Not yet, but I will =)
An interesting quote from “Chaos Monkeys” by Antonio Garcia Martinez:
In media, money is merely expendable ammunition; data is power. With this new programmatic technology that allowed each and every ad impression and user to be individually scrutinized and targeted, that power was shifting inexorably from the publisher, the owner of the eyeballs, to the advertiser, the person buying them. If my advertiser data about what you bought and browsed in the past was more important than publisher data like the fact that you were on Yahoo Autos right then, or that you were a (supposedly) thirty-five year old male in Ohio, then the power was mine as the advertiser to determine price and desirability of media, not the publisher’s. As it turned out, this “first party” advertiser data - the data that companies like Amazon know about you - is more valuable than any publisher data.
This was a seismic shift that would affect everything about how we consume media, leaving publishers essentially powerless and at the service of the various middlemen between them and advertiser dollars, all in the name of targeting and accountability. If the publisher wasn’t savvy enough to arm itself with sophisticated targeting and tracking before tangling with the media-buying world, then that world would come to them, in the form of countless arbitrageurs and data quacks peddling media snake oil. Which is why even august publishers like the New York Times live at the pleasure of the media supply-side technology, data management solutions, and advertiser technologies that ostensibly pay them. Of course some very protective publishers like Google and Facebook, with unique media offerings, refuse to get arbitraged so openly, and to one degree or another, attempt to own the technical and the business connections between them and their advertising dollars.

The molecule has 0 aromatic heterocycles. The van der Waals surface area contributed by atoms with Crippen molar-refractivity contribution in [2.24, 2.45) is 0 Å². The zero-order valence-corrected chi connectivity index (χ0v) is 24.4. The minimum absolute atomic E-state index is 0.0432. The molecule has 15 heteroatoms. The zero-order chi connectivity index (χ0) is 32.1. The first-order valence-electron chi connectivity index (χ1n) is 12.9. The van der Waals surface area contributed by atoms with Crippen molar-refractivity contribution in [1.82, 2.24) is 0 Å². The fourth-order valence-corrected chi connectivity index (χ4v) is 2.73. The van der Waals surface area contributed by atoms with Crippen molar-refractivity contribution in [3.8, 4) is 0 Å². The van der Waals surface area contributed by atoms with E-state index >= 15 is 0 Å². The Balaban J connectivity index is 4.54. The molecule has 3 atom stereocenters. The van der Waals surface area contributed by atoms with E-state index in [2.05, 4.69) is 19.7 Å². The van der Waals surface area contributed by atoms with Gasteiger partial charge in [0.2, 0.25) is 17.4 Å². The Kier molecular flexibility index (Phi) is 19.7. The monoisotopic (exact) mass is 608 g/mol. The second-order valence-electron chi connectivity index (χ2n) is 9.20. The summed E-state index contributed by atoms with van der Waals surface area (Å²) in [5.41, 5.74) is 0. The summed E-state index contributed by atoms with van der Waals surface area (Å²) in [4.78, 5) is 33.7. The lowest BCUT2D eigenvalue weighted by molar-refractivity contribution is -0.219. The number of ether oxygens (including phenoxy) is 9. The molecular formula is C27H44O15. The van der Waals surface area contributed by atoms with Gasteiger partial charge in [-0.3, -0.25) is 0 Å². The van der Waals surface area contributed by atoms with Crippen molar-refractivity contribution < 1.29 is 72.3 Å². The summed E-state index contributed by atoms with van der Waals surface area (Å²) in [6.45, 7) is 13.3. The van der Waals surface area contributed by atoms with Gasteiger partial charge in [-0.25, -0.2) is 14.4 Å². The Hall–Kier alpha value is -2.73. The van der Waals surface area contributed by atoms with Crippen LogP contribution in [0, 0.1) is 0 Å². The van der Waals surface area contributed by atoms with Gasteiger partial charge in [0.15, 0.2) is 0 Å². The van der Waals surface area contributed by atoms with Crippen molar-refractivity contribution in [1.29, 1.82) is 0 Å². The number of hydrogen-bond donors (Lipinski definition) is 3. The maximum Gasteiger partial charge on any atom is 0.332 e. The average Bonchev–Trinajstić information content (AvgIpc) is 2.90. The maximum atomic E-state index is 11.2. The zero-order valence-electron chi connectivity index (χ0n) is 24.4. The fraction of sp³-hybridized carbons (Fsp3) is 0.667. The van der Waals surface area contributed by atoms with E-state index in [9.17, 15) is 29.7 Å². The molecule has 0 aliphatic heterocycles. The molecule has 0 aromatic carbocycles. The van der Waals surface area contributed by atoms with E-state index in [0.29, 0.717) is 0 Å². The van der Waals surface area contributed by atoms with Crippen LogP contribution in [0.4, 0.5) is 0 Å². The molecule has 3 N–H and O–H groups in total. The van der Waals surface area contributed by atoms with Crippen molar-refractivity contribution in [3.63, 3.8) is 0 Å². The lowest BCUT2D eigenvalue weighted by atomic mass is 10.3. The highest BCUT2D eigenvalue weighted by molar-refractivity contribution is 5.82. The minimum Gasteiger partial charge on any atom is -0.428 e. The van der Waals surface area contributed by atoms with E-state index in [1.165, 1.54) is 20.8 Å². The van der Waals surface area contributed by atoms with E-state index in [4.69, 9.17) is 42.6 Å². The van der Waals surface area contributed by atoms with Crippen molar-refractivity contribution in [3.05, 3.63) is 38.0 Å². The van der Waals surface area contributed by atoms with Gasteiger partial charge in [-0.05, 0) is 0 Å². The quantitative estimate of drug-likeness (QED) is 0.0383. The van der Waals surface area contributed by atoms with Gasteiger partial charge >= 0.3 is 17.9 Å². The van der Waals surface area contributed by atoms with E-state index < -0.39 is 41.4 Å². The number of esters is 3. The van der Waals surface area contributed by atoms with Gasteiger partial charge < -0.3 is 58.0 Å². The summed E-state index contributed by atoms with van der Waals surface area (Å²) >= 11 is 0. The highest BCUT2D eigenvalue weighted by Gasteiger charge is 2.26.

Google moves towards implmenting a plugin/extension API to prevent ad-blockers to be effective in Chrome.
Mozilla seems to fight back.
ugh. several years ago when I talked with internet startups I advised them to move away from ad-based revenue models, as everyone would soon be using ad-blockers - but I see I was wrong: big tech is more than happy to revert it back to ad-based. Can we not come up with something more creative to make money but to shove products into our faces we don’t really need?
There are many decades of experience in media (newspapers, radio, TV, etc.) which I think got creative enough to know the basic score.
Grants (public TV, Radio, etc.)
Plain ole do-gooders (hard to do on scale)
Unless I missed something that’s about all there is. Even Grant based media uses ads these days (public radio, podcasts), although they are not in-your-face and tracking types.
Micro payments, which were the hot subject a decade or two ago, really never took off - but that is a subscription model in any case.
It’s hard to imagine coming up with anything new after so many millions have thought about this for so long. There are only X number of ways to create income from media…and that is what is being discussed when it comes down to it.